“Hot Jupiters” May Be More Friendly Than We Thought
In a recent study, it has been discovered that not all “hot Jupiters” are unfriendly towards other companions. Hot Jupiters are giant planets that orbit close to their parent star, unlike Jupiter in our own solar system. These massive gas planets are heated to extreme temperatures, reaching hundreds or even thousands of degrees.
The prevailing theory has been that hot Jupiters must have formed farther out from their star and then migrated inward. However, it has been unclear whether this migration process is gentle, allowing other planets to co-exist, or violent, resulting in the expulsion of other planets in their path.
Previous observations led astronomers to believe that the violent scenario was more likely, as few close companion planets were found around hot Jupiters. However, the recent study has revealed that approximately one in eight hot Jupiters do have a nearby companion, suggesting a more gentle migration process.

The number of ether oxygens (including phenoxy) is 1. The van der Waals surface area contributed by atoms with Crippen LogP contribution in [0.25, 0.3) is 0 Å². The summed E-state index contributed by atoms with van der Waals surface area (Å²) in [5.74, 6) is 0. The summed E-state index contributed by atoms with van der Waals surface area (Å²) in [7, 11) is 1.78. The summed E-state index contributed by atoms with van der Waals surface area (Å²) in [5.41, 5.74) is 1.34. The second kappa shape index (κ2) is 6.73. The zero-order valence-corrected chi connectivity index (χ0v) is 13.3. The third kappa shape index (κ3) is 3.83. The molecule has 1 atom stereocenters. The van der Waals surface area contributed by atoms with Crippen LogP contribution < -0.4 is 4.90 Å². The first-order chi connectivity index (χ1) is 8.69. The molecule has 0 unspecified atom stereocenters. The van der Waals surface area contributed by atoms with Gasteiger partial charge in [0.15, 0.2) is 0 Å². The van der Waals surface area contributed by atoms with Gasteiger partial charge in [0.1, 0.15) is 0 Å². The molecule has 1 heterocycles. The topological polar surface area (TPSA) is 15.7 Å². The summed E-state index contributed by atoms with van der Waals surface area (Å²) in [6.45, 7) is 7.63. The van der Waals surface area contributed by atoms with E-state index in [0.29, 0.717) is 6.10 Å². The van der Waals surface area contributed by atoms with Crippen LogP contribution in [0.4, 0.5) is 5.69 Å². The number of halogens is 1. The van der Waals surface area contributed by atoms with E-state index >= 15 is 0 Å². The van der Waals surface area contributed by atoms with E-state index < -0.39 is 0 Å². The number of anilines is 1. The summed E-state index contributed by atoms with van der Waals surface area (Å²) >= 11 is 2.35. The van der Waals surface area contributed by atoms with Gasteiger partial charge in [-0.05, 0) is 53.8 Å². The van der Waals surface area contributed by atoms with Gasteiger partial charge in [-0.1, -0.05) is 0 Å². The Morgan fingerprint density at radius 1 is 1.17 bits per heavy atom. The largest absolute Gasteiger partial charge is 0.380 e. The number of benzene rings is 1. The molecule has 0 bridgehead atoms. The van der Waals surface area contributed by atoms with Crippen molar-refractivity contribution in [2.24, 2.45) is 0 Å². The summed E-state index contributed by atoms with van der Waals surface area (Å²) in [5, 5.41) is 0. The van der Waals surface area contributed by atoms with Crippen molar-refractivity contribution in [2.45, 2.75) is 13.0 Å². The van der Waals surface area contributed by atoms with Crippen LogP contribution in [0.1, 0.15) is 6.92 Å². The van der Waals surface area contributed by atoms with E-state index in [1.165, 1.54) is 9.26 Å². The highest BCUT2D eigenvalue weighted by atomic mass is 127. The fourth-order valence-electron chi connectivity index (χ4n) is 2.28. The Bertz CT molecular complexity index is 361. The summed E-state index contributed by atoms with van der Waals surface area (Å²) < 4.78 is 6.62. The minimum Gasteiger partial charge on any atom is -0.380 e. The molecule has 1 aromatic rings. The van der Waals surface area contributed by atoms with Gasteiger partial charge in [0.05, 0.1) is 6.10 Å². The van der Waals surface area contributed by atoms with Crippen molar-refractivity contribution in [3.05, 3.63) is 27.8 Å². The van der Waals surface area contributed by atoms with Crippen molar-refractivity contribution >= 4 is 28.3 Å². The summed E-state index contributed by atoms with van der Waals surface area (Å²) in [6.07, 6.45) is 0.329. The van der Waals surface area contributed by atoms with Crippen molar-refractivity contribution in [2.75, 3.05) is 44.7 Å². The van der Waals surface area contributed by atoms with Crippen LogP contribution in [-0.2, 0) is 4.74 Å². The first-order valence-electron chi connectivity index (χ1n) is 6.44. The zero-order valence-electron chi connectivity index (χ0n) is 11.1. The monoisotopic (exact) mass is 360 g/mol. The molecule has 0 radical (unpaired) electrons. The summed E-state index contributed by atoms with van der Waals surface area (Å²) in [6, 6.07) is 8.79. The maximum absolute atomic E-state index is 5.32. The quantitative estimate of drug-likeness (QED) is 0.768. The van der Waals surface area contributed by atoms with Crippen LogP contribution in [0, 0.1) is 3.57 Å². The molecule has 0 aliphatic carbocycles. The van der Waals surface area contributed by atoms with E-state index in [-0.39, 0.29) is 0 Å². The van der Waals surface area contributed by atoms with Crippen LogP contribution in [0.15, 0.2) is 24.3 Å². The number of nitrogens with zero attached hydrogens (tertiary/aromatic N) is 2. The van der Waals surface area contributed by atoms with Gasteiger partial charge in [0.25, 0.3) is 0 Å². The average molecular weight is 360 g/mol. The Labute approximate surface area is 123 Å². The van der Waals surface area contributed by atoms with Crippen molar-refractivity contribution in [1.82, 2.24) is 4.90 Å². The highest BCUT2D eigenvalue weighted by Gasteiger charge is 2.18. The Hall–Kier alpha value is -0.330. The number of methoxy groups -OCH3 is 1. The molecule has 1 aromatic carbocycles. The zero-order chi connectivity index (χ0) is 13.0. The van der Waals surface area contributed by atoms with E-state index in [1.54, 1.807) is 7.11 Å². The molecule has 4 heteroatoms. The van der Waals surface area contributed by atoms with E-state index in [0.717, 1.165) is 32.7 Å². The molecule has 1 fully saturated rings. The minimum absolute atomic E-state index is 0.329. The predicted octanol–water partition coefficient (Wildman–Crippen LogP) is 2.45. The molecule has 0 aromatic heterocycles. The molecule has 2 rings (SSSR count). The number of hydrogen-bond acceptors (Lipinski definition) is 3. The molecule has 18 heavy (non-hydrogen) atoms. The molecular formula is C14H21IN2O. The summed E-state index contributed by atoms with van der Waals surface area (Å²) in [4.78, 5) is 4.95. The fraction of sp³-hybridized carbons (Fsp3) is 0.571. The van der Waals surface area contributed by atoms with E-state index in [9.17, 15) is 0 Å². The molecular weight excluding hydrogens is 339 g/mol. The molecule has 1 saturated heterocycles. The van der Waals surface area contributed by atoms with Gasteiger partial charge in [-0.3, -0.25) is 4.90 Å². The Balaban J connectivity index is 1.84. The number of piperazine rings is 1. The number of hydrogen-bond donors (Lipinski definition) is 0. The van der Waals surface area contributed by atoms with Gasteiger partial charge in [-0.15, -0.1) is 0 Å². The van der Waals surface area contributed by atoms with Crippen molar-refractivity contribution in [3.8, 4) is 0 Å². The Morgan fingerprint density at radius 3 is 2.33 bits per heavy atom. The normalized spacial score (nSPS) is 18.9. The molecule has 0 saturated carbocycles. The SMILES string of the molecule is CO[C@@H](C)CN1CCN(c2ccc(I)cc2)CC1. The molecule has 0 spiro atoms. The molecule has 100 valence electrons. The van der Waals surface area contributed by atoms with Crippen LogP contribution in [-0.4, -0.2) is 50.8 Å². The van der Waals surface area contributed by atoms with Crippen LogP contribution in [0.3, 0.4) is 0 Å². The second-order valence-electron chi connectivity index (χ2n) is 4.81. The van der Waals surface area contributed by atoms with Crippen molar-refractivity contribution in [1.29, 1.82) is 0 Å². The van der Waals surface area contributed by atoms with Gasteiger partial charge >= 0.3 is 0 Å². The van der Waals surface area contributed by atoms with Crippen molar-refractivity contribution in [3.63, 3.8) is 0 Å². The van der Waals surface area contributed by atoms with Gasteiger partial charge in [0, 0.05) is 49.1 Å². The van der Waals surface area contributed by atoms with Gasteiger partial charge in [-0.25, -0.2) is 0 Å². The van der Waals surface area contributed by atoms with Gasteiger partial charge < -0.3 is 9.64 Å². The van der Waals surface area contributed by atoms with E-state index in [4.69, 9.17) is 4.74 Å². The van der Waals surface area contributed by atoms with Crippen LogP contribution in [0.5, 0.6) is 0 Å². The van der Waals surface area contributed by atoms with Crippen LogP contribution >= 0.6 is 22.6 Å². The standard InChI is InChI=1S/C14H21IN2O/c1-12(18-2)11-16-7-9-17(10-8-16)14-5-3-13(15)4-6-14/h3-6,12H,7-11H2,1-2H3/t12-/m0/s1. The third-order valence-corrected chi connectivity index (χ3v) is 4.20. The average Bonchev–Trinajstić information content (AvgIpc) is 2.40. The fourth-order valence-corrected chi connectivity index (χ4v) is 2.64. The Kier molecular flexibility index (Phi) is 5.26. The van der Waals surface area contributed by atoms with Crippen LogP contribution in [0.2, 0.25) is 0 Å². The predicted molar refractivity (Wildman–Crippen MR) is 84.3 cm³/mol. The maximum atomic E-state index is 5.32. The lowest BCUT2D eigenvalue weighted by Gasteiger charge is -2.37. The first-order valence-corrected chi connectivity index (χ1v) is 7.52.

Interestingly, warm Jupiters, which are slightly farther away from their star, were found to be even more hospitable towards companions. About two-thirds of warm Jupiters were discovered to have close companion planets. This implies that there may be multiple ways for a Jupiter-like planet to migrate towards its parent star.
In our own solar system, Jupiter teams up with the Moon for a captivating celestial display over the next few nights. Jupiter will appear as a brilliant star, situated to the lower left of the Moon tonight and moving closer tomorrow night.
– Damond Benningfield, script writer
Note: Definitions have been provided for “hot Jupiters” and “warm Jupiters” to clarify their meaning.